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Cypress Lake fire update
Lead Fire 1116 for Web
Billy Chakmak , a Georgia Department of Forestry official from Bryan County, helps map out a strategy to contain the fire at Cypress Lake Tuesday. Firefighters said Wednesday that most of the blaze was contained and were hopeful rains Wednesday night would put it out. - photo by KATHERINE KENNEDY/Staff
Firefighters continued fighting a blaze Wednesday that had consumed more than 250 acres around Cypress Lake as investigators were trying to determine how the fire was started.
    Byron Haire, spokesman for the Georgia Forestry Commission, said there were approximately 25 firefighters on the scene from both the Georgia Forestry Commission and Statesboro Fire Department.
    As of Wednesday afternoon, approximately 257 acres had burned, Haire said.
    "It hasn't grown that much," he said.
    The fire did threatened three structures, Haire said, but firefighters were able to secure those structures with water and bulldozers to protect them.
    "We've had no injuries and no evacuations at this point," he said.
    The fire was almost completely contained Wednesday afternoon after firefighters spent Tuesday cutting fire breaks to help keep the fire under control.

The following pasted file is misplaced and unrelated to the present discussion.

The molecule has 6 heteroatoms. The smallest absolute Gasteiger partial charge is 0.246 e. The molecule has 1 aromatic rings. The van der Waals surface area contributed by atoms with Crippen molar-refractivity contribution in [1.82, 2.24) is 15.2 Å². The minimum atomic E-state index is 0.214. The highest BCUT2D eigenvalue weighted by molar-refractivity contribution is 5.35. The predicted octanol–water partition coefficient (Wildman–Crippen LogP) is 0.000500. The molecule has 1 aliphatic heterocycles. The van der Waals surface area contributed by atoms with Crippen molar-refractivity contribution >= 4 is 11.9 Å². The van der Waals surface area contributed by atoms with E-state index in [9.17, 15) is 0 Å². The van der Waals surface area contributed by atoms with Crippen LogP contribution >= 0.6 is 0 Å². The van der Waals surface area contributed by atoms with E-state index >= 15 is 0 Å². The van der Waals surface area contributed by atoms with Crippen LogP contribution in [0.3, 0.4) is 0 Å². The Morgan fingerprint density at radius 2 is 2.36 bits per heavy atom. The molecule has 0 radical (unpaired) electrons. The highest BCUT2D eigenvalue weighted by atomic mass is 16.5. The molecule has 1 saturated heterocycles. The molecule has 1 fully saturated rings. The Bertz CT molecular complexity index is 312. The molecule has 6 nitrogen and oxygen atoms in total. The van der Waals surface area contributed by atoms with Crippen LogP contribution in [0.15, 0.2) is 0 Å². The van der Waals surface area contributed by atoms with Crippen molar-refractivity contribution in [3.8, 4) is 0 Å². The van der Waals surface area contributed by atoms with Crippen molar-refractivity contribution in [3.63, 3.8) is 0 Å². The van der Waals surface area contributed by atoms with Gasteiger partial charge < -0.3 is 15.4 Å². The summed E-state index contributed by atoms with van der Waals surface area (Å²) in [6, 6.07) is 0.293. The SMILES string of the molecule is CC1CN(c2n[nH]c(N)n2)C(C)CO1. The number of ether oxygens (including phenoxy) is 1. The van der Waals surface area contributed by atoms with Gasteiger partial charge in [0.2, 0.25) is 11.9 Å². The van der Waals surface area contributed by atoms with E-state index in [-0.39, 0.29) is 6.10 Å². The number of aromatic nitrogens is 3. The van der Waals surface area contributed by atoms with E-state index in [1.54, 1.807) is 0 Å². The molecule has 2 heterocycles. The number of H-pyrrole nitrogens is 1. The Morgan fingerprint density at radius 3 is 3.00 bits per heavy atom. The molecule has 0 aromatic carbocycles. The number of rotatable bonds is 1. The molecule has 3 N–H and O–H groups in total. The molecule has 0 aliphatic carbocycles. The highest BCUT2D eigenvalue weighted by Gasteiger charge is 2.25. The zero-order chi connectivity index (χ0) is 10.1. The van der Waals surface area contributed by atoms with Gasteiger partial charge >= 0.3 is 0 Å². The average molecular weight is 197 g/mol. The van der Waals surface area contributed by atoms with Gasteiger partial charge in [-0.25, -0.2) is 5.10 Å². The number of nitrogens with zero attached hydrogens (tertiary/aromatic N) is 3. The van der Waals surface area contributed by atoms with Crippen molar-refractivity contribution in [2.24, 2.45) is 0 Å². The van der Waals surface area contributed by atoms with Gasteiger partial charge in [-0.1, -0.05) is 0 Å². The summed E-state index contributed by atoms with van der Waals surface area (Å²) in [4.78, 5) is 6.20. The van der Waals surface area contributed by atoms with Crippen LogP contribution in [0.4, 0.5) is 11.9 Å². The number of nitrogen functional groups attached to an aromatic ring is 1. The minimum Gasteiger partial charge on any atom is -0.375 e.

Also Tuesday, forestry officials brought in a helicopter to dip water from nearby sources to dump on the flames.  The actual lake bed is on fire, with flames fueled by dried grasses and peat moss. Cypress Lake was drained last year for repairs to docks and the dam, and drought conditions rapidly dried the layers of leaves, moss and other debris that had been underwater, Haire said.
    "From a local perspective, I think it's going really well," said Ted Wynn, Bulloch County's public safety director.
    In a few areas, the fire went across the break, affecting "a couple of acres," but firefighters were working to contain those areas and prevent the fire from spreading.
    The fire, which started sometime Monday, may have been started by a spark from a chainsaw, but officials said an official cause hasn't been determined.
    "From what I understand, there had been some cutting and a spark may have started it," Haire said. "It's not something where a spark may have jumped off and started the fire right away. A lot of times it can occur where the spark sits there and smolders until the conditions are right and then it flares up."
    A large band of rain was expected to move through the area Wednesday night, but officials cautioned about that rain putting out the fire.
    "Our forecasters say its not going to be as heavy as it might have been at one time," Haire said. "They're afraid we may get more wind and dry air after it moves through."
    Wynn said wind wouldn't help the situation, but the rain would be beneficial in fighting the blaze.
    "It can only help conditions. The moisture will keep it from flaring up," Wynn said.
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